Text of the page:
Martin: The great thing is you can find everything online so one can keep themselves informed and updated of the data and rocket launches. I believe that these will help the Aerospace Engineering students understand the practical application to what they learn, which is also being applied in space.

If someone asked for a correlation between Aerospace Engineering and Spacecraft Engineering, what would you say?

Dr. Rott: Principles that you learn in spacecraft engineering can also be applied to aerospace engineering. For example, with systems engineering, you can use the same principle for large systems across different craft. Launching a rocket from earth requires it to move through the atmosphere, which is likewise for aeroplanes. The tests for propulsion and aerodynamics apply similar principles. Although satellites are normally built as one-of-a-kind, they are not manufactured as much compared to aeroplanes and cars. However the knowledge required to build them is transferable across industries.

Martin: In my opinion, for Unmanned Aerial Vehicles, their technology can be applied to satellites. I did my Masters in Aerospace Engineering and worked in Aerospace Engineering, before coming to work in Space Engineering. Another interesting thing to note is that the knowledge you gain from an Aerospace Engineering degree would not only be applicable to aircraft, but also applicable to vehicles such as cars. I have friends who studied in Aerospace Engineering and work for BMW, because in principle, systems engineering apply to these large companies when they manufacture their car engines. Systems engineering was invented in NASA in the 1960s and this same principle was then applied in other industries, such as the automobile industries and even civil engineering industries.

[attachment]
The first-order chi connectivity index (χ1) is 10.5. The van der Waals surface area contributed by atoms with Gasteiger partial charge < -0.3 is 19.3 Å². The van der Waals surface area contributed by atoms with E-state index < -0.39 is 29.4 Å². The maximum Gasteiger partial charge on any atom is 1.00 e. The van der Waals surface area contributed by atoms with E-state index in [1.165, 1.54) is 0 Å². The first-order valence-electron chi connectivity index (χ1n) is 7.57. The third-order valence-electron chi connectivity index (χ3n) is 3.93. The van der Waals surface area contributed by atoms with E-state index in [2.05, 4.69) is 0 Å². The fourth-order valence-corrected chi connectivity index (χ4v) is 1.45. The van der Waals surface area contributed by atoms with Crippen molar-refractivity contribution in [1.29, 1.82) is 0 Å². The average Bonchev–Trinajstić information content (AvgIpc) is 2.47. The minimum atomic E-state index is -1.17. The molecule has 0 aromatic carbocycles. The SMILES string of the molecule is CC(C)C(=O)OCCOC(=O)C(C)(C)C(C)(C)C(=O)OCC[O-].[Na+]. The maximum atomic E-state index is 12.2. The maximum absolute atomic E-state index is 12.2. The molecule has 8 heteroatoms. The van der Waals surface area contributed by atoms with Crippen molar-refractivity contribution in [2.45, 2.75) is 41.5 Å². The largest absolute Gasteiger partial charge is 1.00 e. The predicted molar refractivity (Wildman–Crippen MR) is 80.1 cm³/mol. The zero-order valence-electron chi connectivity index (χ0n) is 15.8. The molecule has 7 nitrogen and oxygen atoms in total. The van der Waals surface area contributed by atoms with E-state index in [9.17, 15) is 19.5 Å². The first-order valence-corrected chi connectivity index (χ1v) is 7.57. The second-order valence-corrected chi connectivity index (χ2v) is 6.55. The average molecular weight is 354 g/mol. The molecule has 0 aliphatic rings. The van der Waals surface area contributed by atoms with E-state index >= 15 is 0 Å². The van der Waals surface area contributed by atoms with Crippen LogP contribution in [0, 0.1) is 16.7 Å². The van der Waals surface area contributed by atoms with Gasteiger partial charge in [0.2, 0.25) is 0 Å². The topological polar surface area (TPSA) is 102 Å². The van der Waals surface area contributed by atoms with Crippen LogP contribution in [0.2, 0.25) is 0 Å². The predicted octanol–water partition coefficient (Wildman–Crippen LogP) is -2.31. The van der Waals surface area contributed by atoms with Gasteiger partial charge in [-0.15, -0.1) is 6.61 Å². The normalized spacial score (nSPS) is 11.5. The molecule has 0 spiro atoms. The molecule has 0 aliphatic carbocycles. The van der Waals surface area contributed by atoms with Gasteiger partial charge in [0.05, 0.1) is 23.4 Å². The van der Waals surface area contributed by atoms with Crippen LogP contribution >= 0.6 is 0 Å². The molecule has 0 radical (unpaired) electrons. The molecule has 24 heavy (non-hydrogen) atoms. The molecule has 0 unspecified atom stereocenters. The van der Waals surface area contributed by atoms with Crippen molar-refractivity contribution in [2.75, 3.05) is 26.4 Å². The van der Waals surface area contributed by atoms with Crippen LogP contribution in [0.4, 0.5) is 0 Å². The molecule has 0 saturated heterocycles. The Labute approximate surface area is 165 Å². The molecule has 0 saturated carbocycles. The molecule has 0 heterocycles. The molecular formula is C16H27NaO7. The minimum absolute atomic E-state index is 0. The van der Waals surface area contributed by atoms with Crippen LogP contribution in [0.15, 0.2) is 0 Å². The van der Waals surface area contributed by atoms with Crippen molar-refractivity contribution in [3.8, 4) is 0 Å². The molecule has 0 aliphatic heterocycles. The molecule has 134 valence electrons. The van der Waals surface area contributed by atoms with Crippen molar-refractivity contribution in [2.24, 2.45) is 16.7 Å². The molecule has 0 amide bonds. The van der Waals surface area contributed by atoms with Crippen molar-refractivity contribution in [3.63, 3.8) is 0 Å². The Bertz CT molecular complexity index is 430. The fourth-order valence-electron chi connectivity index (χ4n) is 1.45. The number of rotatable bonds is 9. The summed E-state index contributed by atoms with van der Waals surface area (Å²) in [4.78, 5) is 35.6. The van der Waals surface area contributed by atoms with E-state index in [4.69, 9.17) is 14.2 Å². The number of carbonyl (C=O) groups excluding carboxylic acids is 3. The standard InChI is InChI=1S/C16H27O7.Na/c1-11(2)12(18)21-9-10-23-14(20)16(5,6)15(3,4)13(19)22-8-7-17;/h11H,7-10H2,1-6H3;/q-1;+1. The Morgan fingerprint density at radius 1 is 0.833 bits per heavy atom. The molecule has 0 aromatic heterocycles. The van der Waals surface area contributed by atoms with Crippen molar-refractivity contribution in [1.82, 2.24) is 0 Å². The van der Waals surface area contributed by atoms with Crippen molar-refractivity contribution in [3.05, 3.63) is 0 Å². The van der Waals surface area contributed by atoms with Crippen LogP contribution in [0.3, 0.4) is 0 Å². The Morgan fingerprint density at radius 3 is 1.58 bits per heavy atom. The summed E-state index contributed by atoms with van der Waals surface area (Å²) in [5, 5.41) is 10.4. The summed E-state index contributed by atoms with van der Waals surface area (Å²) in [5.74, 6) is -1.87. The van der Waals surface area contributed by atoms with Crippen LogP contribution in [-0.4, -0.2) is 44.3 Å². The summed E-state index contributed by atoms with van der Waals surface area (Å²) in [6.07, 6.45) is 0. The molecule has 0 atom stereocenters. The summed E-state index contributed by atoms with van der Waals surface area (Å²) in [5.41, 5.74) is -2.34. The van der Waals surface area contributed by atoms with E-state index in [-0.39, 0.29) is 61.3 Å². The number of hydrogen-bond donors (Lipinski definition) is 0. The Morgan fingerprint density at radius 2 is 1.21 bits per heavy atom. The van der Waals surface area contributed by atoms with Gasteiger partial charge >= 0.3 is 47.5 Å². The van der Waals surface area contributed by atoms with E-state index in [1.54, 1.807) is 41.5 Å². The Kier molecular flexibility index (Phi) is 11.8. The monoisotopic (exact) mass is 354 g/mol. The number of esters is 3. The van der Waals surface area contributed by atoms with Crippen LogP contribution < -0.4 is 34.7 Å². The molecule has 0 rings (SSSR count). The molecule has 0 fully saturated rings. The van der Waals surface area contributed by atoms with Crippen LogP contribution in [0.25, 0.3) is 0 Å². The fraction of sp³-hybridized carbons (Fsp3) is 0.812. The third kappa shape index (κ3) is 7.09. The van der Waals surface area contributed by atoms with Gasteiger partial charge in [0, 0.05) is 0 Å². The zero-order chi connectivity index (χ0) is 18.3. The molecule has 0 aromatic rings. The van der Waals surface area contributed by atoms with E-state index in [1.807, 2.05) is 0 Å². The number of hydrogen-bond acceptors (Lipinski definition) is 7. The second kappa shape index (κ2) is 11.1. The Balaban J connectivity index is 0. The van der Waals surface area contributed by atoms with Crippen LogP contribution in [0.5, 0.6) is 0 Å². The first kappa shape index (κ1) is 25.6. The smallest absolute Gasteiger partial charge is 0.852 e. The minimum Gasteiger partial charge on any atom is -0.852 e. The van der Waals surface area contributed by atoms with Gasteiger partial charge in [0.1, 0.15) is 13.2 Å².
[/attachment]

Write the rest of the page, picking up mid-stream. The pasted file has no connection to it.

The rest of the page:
Awesome! To sum up our interview, could you tell us how, in your opinion, has spacecraft technology benefited the common man?

Dr. Rott: I am still amazed that engineers helped to build these space probes – which enabled us to learn about the evolution of our universe, such as how our solar system looks like and develops. It gives everyone an answer about what we don’t know outside of Earth.

Martin: Space engineers help us to answer questions like “where do we come from?” We are also able to find out more about other planets, like the sun, and answer age-old questions like, is there life on other planets?


Spacecraft Technology is a module taught in the joint Master of Science in Aerospace Engineering degree, offered by the Technical University of Munich and Nanyang Technological University. The course is conducted in English, with coursework held in Singapore. TUM Professors fly in from Germany to teach.

If you are interested in the  Master of Science in Aerospace Engineering degree programme, more information can be found here.


Ceremony on the occasion of the 150th anniversary of the Technical University of Munich in the Herkulessaal of the Munich Residence Group photo in front of press wall; v.l.n.r .: Ilse Aigner, Bavarian Minister of State for Housing, Construction and Transport; Dieter Reiter, Lord Mayor of Munich; Olaf Scholz, Federal Minister of Finance; Prof. Dr. W. A. ​​Herrmann, President of the Technical University of Munich; Federal President Frank-Walter Steinmeier; Dr. Markus Söder, Bavarian Prime Minister; Prof. Dr. Marion Kiechle, Bavarian Minister of State for Science and Art